Biovail Corporation’s Truck Accident: Revenue Recognition and FOB Sales Accounting
Biovail Corporation, a major Canadian pharmaceutical company listed on the New York Stock Exchange, announces that it will miss its quarterly earnings target by $25 to $45 million, blaming $10 to $15 million of the shortfall on a truck accident involving a shipment that left its facility on the last day of the quarter. The case was ultimately prosecuted by the U.S. Securities and Exchange Commission (SEC). The case is centered on the question of revenue recognition and how the company should have accounted for the sales (FOB company or FOB destination). However, it also provides a rich setting permitting exploration of peripheral topics around the ethics of earnings management. For example, the case discusses stock analysts' reactions to the announcement; questions how much product was actually in the truck; questions how aggressively the company responds against the analysts who downgrade the stock; and highlights the role of the SEC in enforcement. The primary objective is to explore the concepts of revenue recognition. Secondary points of interest include management of information flows to the capital markets, relationships with analysts and the enforcement role of the SEC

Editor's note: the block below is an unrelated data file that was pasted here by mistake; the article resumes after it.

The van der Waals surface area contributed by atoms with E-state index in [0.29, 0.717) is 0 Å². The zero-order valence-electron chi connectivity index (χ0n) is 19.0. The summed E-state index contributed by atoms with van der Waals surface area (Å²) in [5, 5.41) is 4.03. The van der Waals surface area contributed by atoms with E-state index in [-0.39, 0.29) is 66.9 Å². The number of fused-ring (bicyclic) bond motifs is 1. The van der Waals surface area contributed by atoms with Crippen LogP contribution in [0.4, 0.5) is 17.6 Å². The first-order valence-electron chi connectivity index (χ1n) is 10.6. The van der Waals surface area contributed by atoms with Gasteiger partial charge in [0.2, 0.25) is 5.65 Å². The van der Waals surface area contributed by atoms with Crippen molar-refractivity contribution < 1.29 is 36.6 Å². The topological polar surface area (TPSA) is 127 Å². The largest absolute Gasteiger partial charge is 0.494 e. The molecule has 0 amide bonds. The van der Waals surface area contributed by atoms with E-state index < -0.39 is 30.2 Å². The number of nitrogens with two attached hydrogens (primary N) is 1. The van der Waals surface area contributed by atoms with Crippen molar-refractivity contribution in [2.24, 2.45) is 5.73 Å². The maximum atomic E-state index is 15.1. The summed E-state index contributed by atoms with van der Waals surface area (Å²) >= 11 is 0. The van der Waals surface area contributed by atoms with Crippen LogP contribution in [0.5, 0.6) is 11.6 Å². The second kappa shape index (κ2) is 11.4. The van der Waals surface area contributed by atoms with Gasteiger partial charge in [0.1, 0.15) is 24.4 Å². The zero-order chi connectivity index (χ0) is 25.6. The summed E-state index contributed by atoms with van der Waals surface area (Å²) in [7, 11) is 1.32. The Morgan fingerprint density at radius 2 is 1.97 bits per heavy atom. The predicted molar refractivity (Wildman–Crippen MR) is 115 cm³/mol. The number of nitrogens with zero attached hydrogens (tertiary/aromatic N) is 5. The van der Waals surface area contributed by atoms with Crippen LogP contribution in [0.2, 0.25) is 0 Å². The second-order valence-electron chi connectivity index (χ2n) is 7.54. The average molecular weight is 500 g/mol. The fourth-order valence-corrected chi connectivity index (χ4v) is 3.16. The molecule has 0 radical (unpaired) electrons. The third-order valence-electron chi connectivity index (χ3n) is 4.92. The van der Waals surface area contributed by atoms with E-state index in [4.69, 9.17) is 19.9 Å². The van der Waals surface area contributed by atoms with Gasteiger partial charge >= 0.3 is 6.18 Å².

Chapman, Craig. 2009. Biovail Corporation’s Truck Accident: Revenue Recognition and FOB Sales Accounting. Boston, MA: Harvard Business Publishing, Case 4011.